I am pleased to announce that after four and a half years, I have been awarded a PhD by Design from the Bartlett School of Architecture UCL. My examiners were Dr Kevin Walker at the Royal College of Art, and Dr. Penelope Haralambidou from the Bartlett, and the thesis was supervised by Professors Stephen Gage and Peg Rawes.
Scripted performances: designing performative architectures through digital and absurd machines
‘Scripting’ in architecture is usually associated with computer-based design programming. However, this narrow usage belies a rich vein of concepts intrinsic to architecture and authorship. This thesis frames scripting as a critical mode of computation, performance, and design process. It does this through seven projects that explore relationships between technology, society, and the philosophical absurd. Works include films, performances, programmes and installations produced independently and collaboratively with experts from scientific and artistic fields.
This thesis asks: how might an expanded definition of ‘scripting’ act as a critical methodology for performative architectural design?; how can this methodology mediate between, and comment on, technology and society?; and what is the relationship between scripting, authorship and agency? Computational scripting has been explored in depth by a number of practitioners and theorists; performative scripting has been examined within the context of theatre and artistic practice; this study adopts an expansive definition of scripting that embraces each of these approaches whilst simultaneously proposing scripting as a critical design methodology. Furthermore, the thesis introduces the philosophical ‘absurd’ as a framework for critiquing emergent technologies and their impact on society.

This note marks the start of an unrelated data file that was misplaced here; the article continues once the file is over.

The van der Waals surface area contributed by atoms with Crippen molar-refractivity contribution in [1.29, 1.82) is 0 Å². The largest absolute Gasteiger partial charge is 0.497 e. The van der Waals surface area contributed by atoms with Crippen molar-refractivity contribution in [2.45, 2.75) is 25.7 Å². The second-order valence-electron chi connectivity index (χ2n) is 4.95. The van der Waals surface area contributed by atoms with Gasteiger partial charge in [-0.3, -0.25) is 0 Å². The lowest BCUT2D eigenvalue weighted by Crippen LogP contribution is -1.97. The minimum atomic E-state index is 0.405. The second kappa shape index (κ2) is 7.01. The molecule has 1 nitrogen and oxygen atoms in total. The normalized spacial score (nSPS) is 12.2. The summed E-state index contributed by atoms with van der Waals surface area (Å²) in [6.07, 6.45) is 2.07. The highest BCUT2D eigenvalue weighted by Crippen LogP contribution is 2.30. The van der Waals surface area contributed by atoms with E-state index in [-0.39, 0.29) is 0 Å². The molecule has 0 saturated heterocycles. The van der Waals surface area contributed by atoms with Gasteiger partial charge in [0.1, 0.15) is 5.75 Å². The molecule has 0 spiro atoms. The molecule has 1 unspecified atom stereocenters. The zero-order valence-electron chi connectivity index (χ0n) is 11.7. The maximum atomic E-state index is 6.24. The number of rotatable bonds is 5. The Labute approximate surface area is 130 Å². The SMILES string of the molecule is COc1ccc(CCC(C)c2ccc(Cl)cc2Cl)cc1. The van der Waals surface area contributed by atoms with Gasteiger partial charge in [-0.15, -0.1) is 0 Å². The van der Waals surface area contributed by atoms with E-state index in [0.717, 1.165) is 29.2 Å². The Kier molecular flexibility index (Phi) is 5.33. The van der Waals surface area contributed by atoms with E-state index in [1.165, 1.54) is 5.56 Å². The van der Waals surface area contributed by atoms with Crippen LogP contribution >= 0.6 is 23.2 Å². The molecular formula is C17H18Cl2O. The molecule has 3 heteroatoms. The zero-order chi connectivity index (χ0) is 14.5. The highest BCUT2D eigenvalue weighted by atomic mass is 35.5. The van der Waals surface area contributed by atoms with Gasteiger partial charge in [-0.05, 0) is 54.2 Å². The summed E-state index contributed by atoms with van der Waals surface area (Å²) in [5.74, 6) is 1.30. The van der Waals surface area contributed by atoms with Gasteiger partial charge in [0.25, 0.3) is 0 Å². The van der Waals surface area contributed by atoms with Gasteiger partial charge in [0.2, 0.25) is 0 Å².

In Chapter 1 two projects (Ant Ballet, Godot Machine) are discussed as modes of diagramming absurd theatrical scripts. The ‘framing’ of these projects provides direction for further work within the thesis. Chapter 2 introduces two dance pieces (Nybble, Scriptych) which represent scripted performances and a novel computer-scripted feedback mechanism. Both are diagrammatic modes of presenting contemporary computing mechanisms. Chapter 3 then discusses two experimental computationally-scripted absurd films exploring the practices and impact of contemporary technology companies (86400, 24fps Psycho). Chapter 4 introduces a film (Network/Intersect) created through a novel design process imposing strict rules on the creation of work. It concludes by naming this practice ‘reflexive scripted design’, proposing it as the thesis’ original contribution to knowledge.
Ant Ballet is featured in the upcoming exhibition Big Data: Designing with the Materials of Life at Central St Martins. In addition to the static exhibition, I will be working with students to facilitate the design process during the live design-science project.
The exhibition is curated in two parallel formats:
– A static design exhibition which will present biologically-driven design narratives, including work from Ann Kristin Abel, William Bondin, Natsai Chieza, Rob Kesseler, Amy Congdon, Ruairi Glynn and Ollie Palmer
– A live design-science project in collaboration with the Medical Research Council as part of the ‘Fabrics of Life’ series. For three weeks, the Lethaby gallery becomes an incubator studio where emerging designers and architects will create new design proposals in response to the research of leading biological science labs.
Exhibition and Live Project:
23 January – 13 February 2014
Tuesdays to Fridays, 12–5pm
Work In Progress Presentation: Wednesday 5 February 2014, 2-5pm
Final Design Presentation: Wednesday 12 February 2014, 2-5pm
FutureEverything was featured on Iranian television channel Manoto TV‘s Tech Show this week. There’s a feature on the Ant Ballet about halfway through. My Persian isn’t too hot, but I think the translation came across OK…
You can watch the whole programme here, or jump straight in at the Ant Ballet section here.
Ant Ballet was featured on the BBC News website this morning. The segment shows a brief overview of the project, along with a guided tour of the installation at FutureEverything in MOSI‘s 1830 Warehouse, Manchester.
In anticipation of the FutureEverything art exhibition, Manchester Evening News ran a story about Ant Ballet last week. Unforutnately the only copy I could get my hands on was a bit dog-eared, so you may not be able to decipher it from the above photo, but you can read the article online here.